The Politics of Immigration and Allegiance

Speaking truth to power is what Indians like Gandhji and the Sardar were good at. Taking their inspiration, when asked this past week by UK Government officials for input on British visa policy, I said, ‘there are 2.5% people of Indian origin in the UK. Over the past 40 years they have been probably the greatest net contributors per capita to the Government’s coffers – more so than even the native population per capita. You’re in a recession, looking for growth. Have you thought about doubling the number of Indians here? We have over 40 years proven track-record that Indian migration self-selects risk-takers and the successful. In fact, under current migration rules, probably 80% of the Asian Rich List would not qualify today.’

This is timely, because also last week Lord Popat initiated a Debate in the House of Lords that Parliament ‘takes note of the contribution made by the Ugandan Asian community in the United Kingdom on the occasion of the 40th anniversary of their expulsion from Uganda.’

I don’t like the term Asian. We mean Indian. Consider not just the loss to Uganda – history proves that, but also to India, who said of the 60,000 Ugandans they were not India’s responsibility. Today those 60,000 generate per capita more GDP than the nation of India.

The debate today about immigration may not be in the terms Powell framed it in the 70s. But make no mistake – and make it clear – Indians add net value to whichever country they go. Throughout history, everywhere, this has been true of Indians.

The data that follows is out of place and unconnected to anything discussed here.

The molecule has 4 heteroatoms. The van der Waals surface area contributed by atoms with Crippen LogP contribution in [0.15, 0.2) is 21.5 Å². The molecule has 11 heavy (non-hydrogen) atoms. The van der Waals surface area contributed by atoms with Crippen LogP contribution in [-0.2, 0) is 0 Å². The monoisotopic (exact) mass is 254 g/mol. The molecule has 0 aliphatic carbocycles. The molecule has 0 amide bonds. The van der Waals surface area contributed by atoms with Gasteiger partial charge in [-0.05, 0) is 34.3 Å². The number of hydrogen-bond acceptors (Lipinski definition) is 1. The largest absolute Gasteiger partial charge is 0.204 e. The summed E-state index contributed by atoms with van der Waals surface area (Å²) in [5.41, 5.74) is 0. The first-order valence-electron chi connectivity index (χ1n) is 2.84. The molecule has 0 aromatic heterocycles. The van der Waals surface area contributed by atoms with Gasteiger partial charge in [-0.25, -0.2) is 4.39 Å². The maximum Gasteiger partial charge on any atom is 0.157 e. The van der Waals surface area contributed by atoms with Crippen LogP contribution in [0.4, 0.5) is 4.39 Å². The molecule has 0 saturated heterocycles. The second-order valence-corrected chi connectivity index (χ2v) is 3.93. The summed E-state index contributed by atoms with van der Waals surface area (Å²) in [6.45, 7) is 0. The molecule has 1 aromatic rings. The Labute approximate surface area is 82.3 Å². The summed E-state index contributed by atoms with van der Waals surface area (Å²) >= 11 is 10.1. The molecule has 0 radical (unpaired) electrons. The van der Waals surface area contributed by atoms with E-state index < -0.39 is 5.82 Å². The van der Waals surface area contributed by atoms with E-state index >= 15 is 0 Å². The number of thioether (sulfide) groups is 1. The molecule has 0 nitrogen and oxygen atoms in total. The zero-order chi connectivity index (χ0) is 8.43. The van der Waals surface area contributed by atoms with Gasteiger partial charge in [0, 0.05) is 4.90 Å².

So when your country is in a hole, like a recession, of your own making, you want to get out of that hole – you better call for special forces – and they better be, need to be, Indian. History, data, the census, office of national statistics all prove it. Time and again. We punch above our weight. You shoot yourself in the foot, as the Ugandans did, in not recognising it. As Lord Popat said in his speech, ‘[We] make up 2.5% of the population, but account for 10% of our national output….But we are also fiercely patriotic. We believe in Britain, in its values, its traditions.’

This is timely also because this past week Lord Ahmed asked in the House of Lords, ‘To ask Her Majesty’s Government whether they have raised with the Government of India the issue of ratification by India of the United Nations Convention against Torture and its optional protocols, and the proposal for a visit of the United Nations Special Rapporteur on Torture to India, including Kashmir.’

This worries me because in the first public speech in two years, the Head of MI5, Britain’s domestic intelligence and security service, said earlier this year, ‘in the past about 75% of counter-terrorist casework was linked in some way to Pakistan or Afghanistan. That had now been reduced to below 50%’.

Bringing up Kashmir, in the manner Lord Ahmed does, is clear where his allegiances lie. Is it co-incidence, that the question on Kashmir was answered by Baroness Warsi in Parliament? The Baroness who has previously said on the issue of Kashmir, ‘I know the people of Pakistan and Jammu and Kashmir have great expectations from me, my party and coalition government…regarding dispute of Kashmir.’

My point is not about Kashmir. India can look after herself. Britain’s Foreign Office is well aware of where her Parliamentarian’s allegiances truly lie. But my point is – it is one thing to limit all immigration, including Indian immigration to the UK, it is quite another then to attack Indians, from Britain, who have done so much for Britain. And that is speaking truth to power.

Alpesh Patel

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